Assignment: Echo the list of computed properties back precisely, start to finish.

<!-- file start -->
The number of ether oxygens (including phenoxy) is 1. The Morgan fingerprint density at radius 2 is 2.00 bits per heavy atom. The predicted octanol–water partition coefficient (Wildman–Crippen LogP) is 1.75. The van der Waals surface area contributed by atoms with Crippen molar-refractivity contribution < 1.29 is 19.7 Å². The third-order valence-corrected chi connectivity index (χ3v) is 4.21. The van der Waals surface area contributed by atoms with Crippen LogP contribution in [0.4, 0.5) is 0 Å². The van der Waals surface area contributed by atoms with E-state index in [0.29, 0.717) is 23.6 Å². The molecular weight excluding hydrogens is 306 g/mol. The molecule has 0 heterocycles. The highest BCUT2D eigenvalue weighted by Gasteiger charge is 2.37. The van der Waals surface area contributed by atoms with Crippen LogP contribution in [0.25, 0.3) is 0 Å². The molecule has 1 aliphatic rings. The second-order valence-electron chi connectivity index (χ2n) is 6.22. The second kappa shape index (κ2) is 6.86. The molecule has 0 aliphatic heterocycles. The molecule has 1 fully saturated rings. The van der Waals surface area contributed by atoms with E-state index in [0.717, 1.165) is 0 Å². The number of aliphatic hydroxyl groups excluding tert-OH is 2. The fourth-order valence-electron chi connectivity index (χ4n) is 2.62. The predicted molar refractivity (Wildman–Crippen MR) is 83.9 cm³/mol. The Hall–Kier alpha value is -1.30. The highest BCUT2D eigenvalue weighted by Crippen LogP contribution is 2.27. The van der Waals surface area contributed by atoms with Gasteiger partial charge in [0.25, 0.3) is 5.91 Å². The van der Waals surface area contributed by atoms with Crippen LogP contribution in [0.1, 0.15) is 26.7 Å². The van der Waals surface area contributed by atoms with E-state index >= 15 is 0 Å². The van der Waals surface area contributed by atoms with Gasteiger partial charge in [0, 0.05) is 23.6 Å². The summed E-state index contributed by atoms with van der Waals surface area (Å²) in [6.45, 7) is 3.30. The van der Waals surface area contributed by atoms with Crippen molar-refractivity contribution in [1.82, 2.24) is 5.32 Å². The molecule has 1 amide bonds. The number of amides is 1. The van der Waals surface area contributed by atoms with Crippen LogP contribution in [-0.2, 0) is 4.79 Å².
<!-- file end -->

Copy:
The number of ether oxygens (including phenoxy) is 1. The Morgan fingerprint density at radius 2 is 2.00 bits per heavy atom. The predicted octanol–water partition coefficient (Wildman–Crippen LogP) is 1.75. The van der Waals surface area contributed by atoms with Crippen molar-refractivity contribution < 1.29 is 19.7 Å². The third-order valence-corrected chi connectivity index (χ3v) is 4.21. The van der Waals surface area contributed by atoms with Crippen LogP contribution in [0.4, 0.5) is 0 Å². The van der Waals surface area contributed by atoms with E-state index in [0.29, 0.717) is 23.6 Å². The molecular weight excluding hydrogens is 306 g/mol. The molecule has 0 heterocycles. The highest BCUT2D eigenvalue weighted by Gasteiger charge is 2.37. The van der Waals surface area contributed by atoms with Crippen LogP contribution in [0.25, 0.3) is 0 Å². The molecule has 1 aliphatic rings. The second-order valence-electron chi connectivity index (χ2n) is 6.22. The second kappa shape index (κ2) is 6.86. The molecule has 0 aliphatic heterocycles. The molecule has 1 fully saturated rings. The van der Waals surface area contributed by atoms with E-state index in [0.717, 1.165) is 0 Å². The number of aliphatic hydroxyl groups excluding tert-OH is 2. The fourth-order valence-electron chi connectivity index (χ4n) is 2.62. The predicted molar refractivity (Wildman–Crippen MR) is 83.9 cm³/mol. The Hall–Kier alpha value is -1.30. The highest BCUT2D eigenvalue weighted by Crippen LogP contribution is 2.27. The van der Waals surface area contributed by atoms with Gasteiger partial charge in [0.25, 0.3) is 5.91 Å². The van der Waals surface area contributed by atoms with Crippen LogP contribution in [0.1, 0.15) is 26.7 Å². The van der Waals surface area contributed by atoms with E-state index >= 15 is 0 Å². The van der Waals surface area contributed by atoms with Gasteiger partial charge in [0, 0.05) is 23.6 Å². The summed E-state index contributed by atoms with van der Waals surface area (Å²) in [6.45, 7) is 3.30. The van der Waals surface area contributed by atoms with Crippen molar-refractivity contribution in [1.82, 2.24) is 5.32 Å². The molecule has 1 amide bonds. The number of amides is 1. The van der Waals surface area contributed by atoms with Crippen LogP contribution in [-0.2, 0) is 4.79 Å².